PdM solutions do not need to stand on their own. In order to create a greater understanding of the plant and its overall maintenance, PdM systems can be integrated into higher-level systems. Historians and CMMS/EAM software were the preferred systems for many survey participants. However, few had plans to implement environmental health and safety solutions or ERP systems in the next three years (Figure 9).

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Figure 9. PdM systems can be integrated into higher-level systems. Historians and CMMS/EAM software were the preferred systems for many survey participants.

“One common problem I see is the purchase of PdM equipment without the supporting processes required,” says Isenhour. “For example if you are using the PdM tools to identify defects but you do not have work control and planning and scheduling processes in place, then the defect identified with still be addressed as a high-cost unplanned repair. The biggest value the PdM tools can bring is the element of time. This time allows for planned, scheduled, and safe execution of the repair at the lowest total cost and the lowest total downtime.”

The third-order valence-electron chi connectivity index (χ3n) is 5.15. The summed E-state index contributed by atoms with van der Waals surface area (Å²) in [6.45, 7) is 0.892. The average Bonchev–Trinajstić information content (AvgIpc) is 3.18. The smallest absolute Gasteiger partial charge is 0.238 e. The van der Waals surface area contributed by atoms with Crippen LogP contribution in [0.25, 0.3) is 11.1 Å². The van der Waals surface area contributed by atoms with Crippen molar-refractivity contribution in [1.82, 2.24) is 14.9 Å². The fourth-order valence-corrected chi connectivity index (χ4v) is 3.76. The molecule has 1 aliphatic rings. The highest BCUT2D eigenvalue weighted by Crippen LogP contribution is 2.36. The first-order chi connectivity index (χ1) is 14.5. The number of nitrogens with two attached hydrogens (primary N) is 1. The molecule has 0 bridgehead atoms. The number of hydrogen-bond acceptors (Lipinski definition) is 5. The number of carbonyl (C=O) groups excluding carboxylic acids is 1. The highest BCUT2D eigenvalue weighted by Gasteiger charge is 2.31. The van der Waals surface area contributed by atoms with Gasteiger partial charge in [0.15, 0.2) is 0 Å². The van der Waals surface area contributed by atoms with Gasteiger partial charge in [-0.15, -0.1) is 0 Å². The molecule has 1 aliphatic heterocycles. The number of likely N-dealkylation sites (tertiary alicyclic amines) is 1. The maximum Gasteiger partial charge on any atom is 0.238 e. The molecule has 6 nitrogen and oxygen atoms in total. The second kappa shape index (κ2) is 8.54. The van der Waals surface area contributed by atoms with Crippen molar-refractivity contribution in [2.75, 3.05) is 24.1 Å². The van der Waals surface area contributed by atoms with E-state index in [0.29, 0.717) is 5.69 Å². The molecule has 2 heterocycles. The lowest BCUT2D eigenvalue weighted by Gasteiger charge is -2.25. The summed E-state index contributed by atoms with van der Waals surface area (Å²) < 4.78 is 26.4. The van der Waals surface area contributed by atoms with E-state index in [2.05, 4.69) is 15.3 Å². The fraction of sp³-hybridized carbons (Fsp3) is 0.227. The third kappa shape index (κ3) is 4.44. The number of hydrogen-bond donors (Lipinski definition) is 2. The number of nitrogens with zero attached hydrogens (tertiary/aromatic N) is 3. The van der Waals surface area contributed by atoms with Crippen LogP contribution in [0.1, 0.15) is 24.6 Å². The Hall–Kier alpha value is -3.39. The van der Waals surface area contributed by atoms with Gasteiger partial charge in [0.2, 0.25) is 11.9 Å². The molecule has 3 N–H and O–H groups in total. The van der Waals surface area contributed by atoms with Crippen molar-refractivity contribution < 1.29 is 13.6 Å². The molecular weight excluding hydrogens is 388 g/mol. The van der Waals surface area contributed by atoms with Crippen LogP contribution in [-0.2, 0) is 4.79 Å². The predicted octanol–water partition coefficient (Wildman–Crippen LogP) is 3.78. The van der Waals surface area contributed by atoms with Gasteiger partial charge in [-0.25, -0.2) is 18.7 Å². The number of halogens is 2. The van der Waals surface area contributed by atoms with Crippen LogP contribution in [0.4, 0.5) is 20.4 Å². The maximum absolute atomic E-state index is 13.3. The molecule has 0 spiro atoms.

ROI

Allocating time and resources can be difficult in a bustling plant. We asked the survey participants to rate the importance of predictive maintenance in relation to other investments. No surprise, safety systems were deemed most important by respondents. Reliability solutions and PdM technologies rounded out the top three (Figure 10).

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Figure 10. Safety systems were deemed most important by respondents. Reliability solutions and PdM technologies rounded out the top three.